Sunshine influences the stock market for the better.

The stock market is three times as likely to go up if the city of the exchange is having a sunny day. No word on if traders have figured out a way to beam sunlight onto the floors of the New York Stock Exchange.

Sunshine helps you smoke less.

Psychology Today points out that on cloudy days, we “compensate artificially.” This means that those who smoke, drink, and do whatever else makes them feel “good,” really lay it on thick.

We eat less chocolate on sunny days.

Chocolate makes us happy, so we need less of it when the sun is shining. Because we’re already happy! But is this really a benefit? Only if you’re watching your weight. Sunshine has also been linked to improving our rate of metabolism, which means we burn more calories on sunny days.

Sunshine can influence your cholesterol and blood pressure.

Your body converts a type of cholesterol into Vitamin D. Sunshine also warms the body, improves circulation, and lowers blood pressure and it reduces the risk of stroke – researchers at the University of Alabama announced that sunlight is related to reducing strokes in white people.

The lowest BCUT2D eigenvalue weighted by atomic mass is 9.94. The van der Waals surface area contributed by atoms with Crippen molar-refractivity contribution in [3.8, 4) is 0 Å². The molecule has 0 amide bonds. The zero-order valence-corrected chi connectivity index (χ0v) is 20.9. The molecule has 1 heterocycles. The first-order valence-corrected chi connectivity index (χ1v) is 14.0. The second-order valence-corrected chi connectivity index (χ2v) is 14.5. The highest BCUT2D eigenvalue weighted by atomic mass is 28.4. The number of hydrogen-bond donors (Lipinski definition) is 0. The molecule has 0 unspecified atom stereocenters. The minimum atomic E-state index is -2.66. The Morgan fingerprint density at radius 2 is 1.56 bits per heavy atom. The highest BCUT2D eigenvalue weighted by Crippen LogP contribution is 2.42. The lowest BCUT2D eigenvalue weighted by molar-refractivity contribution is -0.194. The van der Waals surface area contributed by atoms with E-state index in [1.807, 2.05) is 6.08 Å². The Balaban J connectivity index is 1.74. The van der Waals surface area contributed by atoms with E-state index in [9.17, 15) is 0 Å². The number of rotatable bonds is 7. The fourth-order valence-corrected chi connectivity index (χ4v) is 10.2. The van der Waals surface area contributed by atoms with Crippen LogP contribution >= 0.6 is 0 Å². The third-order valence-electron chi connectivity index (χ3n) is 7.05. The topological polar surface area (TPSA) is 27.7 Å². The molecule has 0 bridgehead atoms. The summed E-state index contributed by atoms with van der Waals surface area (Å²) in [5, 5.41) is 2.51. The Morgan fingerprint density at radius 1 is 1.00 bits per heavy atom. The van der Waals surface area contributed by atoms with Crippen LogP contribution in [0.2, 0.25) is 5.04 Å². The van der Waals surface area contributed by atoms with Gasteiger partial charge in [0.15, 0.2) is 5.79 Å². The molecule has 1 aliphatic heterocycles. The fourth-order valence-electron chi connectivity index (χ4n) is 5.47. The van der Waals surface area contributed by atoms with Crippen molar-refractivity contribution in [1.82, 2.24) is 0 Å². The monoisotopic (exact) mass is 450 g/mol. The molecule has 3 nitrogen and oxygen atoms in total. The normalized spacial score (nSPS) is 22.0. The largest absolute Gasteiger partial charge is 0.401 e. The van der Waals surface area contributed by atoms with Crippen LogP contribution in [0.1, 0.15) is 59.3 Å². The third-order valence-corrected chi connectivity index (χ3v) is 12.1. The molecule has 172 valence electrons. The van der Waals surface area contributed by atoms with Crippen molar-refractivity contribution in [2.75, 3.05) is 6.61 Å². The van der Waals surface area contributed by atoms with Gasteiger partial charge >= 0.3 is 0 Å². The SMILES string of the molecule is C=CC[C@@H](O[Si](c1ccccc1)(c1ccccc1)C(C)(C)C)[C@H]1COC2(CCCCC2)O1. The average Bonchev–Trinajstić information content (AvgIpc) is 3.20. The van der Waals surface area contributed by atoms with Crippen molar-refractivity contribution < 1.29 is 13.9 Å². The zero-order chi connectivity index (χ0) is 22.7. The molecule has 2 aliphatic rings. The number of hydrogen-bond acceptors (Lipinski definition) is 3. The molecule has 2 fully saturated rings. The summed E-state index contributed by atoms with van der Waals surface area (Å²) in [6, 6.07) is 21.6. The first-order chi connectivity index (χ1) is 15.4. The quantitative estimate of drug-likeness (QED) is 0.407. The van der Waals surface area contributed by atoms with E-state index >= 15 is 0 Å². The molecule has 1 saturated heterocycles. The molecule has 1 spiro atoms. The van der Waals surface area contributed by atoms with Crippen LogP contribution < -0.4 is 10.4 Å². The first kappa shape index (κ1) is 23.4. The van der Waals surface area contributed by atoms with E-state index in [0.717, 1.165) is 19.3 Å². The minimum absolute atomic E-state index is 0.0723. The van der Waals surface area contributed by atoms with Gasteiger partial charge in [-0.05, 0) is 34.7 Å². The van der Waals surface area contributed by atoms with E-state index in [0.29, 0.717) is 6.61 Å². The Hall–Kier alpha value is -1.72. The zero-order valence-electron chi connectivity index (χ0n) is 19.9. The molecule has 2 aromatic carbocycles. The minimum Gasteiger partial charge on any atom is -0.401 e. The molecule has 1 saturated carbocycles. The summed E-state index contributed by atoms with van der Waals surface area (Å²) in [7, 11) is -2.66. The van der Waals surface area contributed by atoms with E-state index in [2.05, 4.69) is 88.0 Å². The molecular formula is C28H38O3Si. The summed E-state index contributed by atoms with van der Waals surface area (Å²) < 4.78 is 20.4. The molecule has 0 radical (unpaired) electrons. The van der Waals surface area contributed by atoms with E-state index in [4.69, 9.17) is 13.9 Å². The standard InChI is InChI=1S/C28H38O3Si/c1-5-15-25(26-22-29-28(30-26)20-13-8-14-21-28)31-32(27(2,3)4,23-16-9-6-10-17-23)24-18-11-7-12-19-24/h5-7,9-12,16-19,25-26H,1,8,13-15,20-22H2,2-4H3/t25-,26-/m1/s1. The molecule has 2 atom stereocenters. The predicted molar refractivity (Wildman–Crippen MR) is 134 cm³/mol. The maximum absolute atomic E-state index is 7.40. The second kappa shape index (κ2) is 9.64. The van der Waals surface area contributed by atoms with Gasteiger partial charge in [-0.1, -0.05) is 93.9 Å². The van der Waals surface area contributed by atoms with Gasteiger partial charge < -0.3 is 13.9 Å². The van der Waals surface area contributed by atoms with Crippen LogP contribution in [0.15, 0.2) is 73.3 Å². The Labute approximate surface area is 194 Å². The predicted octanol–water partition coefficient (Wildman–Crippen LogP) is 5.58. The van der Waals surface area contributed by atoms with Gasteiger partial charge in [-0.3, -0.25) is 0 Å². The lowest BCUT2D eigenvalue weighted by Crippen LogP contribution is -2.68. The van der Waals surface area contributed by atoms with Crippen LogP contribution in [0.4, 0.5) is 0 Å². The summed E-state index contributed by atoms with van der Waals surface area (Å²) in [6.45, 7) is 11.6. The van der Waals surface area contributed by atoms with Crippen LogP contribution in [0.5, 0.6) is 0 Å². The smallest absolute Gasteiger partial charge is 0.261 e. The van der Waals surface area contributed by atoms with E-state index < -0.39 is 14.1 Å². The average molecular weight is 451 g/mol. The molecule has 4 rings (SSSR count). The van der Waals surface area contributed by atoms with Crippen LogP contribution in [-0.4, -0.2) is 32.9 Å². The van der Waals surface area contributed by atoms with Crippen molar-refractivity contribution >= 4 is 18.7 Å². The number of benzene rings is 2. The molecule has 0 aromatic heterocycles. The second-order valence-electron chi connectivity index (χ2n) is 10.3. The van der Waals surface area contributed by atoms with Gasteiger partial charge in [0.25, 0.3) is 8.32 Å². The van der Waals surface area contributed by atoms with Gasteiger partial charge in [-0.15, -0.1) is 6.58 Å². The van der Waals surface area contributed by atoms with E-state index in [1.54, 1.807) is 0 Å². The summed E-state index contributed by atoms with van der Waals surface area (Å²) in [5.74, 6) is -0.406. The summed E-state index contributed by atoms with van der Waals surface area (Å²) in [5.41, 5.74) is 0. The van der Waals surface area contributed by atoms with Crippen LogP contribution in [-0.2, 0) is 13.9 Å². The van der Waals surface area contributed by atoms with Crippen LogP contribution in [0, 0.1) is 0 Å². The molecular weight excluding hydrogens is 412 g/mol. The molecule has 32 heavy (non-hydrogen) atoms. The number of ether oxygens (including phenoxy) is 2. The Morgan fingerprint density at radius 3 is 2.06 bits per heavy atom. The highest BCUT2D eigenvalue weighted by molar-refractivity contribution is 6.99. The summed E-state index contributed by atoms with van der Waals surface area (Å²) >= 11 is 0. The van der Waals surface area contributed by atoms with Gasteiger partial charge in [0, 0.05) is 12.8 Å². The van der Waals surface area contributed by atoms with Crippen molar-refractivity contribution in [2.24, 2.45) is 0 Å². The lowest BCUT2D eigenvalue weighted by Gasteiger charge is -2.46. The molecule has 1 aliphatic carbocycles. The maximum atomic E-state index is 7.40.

Sunshine just generally makes you FEEL GOOOOOOOOD!

Enough said!

It’s a good idea to spend at least 30 minutes in the sunshine without sunscreen (best to do this before 10am or after 3pm as the sun is really strong between those times) to ensure your body gets enough Vitamin D (note: these times are for British climates). Even an SPF8 can block up to 95% of Vitamin D synthesis.

I'll take a coffee with my sunshine...

So go on, go get yourself some rays whilst they last!